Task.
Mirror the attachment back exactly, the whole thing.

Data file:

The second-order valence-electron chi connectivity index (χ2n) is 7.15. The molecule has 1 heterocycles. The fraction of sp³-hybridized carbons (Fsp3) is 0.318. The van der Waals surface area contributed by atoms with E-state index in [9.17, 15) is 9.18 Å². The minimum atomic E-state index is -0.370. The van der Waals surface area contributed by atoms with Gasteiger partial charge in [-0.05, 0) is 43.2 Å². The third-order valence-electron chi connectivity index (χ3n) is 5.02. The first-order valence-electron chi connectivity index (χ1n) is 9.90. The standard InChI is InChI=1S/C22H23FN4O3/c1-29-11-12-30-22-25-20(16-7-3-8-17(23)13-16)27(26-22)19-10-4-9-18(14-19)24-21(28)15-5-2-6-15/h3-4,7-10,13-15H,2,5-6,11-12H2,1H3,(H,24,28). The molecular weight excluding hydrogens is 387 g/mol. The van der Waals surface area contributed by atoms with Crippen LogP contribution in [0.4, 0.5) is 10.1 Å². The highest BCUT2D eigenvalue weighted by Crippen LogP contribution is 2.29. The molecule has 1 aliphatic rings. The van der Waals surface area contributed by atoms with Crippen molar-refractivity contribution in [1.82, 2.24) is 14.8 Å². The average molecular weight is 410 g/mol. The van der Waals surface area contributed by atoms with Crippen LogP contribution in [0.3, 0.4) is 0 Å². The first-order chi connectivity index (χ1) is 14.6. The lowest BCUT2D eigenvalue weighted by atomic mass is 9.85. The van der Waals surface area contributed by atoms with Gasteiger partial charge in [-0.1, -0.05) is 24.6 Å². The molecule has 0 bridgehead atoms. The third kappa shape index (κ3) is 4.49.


The second-order valence-electron chi connectivity index (χ2n) is 7.15. The molecule has 1 heterocycles. The fraction of sp³-hybridized carbons (Fsp3) is 0.318. The van der Waals surface area contributed by atoms with E-state index in [9.17, 15) is 9.18 Å². The minimum atomic E-state index is -0.370. The van der Waals surface area contributed by atoms with Gasteiger partial charge in [-0.05, 0) is 43.2 Å². The third-order valence-electron chi connectivity index (χ3n) is 5.02. The first-order valence-electron chi connectivity index (χ1n) is 9.90. The standard InChI is InChI=1S/C22H23FN4O3/c1-29-11-12-30-22-25-20(16-7-3-8-17(23)13-16)27(26-22)19-10-4-9-18(14-19)24-21(28)15-5-2-6-15/h3-4,7-10,13-15H,2,5-6,11-12H2,1H3,(H,24,28). The molecular weight excluding hydrogens is 387 g/mol. The van der Waals surface area contributed by atoms with Crippen LogP contribution in [0.4, 0.5) is 10.1 Å². The highest BCUT2D eigenvalue weighted by Crippen LogP contribution is 2.29. The molecule has 1 aliphatic rings. The van der Waals surface area contributed by atoms with Crippen molar-refractivity contribution in [1.82, 2.24) is 14.8 Å². The average molecular weight is 410 g/mol. The van der Waals surface area contributed by atoms with Crippen LogP contribution in [0.3, 0.4) is 0 Å². The first-order chi connectivity index (χ1) is 14.6. The lowest BCUT2D eigenvalue weighted by atomic mass is 9.85. The van der Waals surface area contributed by atoms with Gasteiger partial charge in [-0.1, -0.05) is 24.6 Å². The molecule has 0 bridgehead atoms. The third kappa shape index (κ3) is 4.49.